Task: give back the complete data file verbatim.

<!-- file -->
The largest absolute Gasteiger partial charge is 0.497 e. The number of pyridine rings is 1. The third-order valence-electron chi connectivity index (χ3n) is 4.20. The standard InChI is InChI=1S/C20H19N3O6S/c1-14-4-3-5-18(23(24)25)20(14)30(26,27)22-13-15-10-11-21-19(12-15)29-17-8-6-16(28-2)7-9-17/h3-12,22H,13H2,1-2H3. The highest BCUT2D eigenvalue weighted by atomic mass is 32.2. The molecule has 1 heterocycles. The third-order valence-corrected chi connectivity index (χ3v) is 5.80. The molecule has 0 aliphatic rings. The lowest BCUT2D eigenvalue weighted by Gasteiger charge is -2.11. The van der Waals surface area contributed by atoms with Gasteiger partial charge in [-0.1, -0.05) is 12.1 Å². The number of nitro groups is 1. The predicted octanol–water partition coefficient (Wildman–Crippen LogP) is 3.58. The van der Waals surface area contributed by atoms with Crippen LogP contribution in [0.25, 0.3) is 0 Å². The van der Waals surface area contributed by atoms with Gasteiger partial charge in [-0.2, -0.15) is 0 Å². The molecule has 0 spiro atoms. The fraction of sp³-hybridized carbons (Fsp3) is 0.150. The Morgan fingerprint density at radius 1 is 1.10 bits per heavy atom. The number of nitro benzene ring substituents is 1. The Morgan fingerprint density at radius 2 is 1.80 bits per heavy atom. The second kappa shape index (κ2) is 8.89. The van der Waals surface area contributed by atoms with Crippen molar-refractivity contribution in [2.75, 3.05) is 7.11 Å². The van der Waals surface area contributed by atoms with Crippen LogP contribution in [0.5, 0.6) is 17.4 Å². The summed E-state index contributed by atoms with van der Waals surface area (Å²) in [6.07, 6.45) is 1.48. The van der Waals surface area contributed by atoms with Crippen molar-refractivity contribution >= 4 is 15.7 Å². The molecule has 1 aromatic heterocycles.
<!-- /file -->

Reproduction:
The largest absolute Gasteiger partial charge is 0.497 e. The number of pyridine rings is 1. The third-order valence-electron chi connectivity index (χ3n) is 4.20. The standard InChI is InChI=1S/C20H19N3O6S/c1-14-4-3-5-18(23(24)25)20(14)30(26,27)22-13-15-10-11-21-19(12-15)29-17-8-6-16(28-2)7-9-17/h3-12,22H,13H2,1-2H3. The highest BCUT2D eigenvalue weighted by atomic mass is 32.2. The molecule has 1 heterocycles. The third-order valence-corrected chi connectivity index (χ3v) is 5.80. The molecule has 0 aliphatic rings. The lowest BCUT2D eigenvalue weighted by Gasteiger charge is -2.11. The van der Waals surface area contributed by atoms with Gasteiger partial charge in [-0.1, -0.05) is 12.1 Å². The number of nitro groups is 1. The predicted octanol–water partition coefficient (Wildman–Crippen LogP) is 3.58. The van der Waals surface area contributed by atoms with Crippen LogP contribution in [0.25, 0.3) is 0 Å². The van der Waals surface area contributed by atoms with Gasteiger partial charge in [-0.2, -0.15) is 0 Å². The molecule has 0 spiro atoms. The fraction of sp³-hybridized carbons (Fsp3) is 0.150. The Morgan fingerprint density at radius 1 is 1.10 bits per heavy atom. The number of nitro benzene ring substituents is 1. The Morgan fingerprint density at radius 2 is 1.80 bits per heavy atom. The second kappa shape index (κ2) is 8.89. The van der Waals surface area contributed by atoms with Crippen molar-refractivity contribution in [2.75, 3.05) is 7.11 Å². The van der Waals surface area contributed by atoms with Crippen LogP contribution in [0.5, 0.6) is 17.4 Å². The summed E-state index contributed by atoms with van der Waals surface area (Å²) in [6.07, 6.45) is 1.48. The van der Waals surface area contributed by atoms with Crippen molar-refractivity contribution >= 4 is 15.7 Å². The molecule has 1 aromatic heterocycles.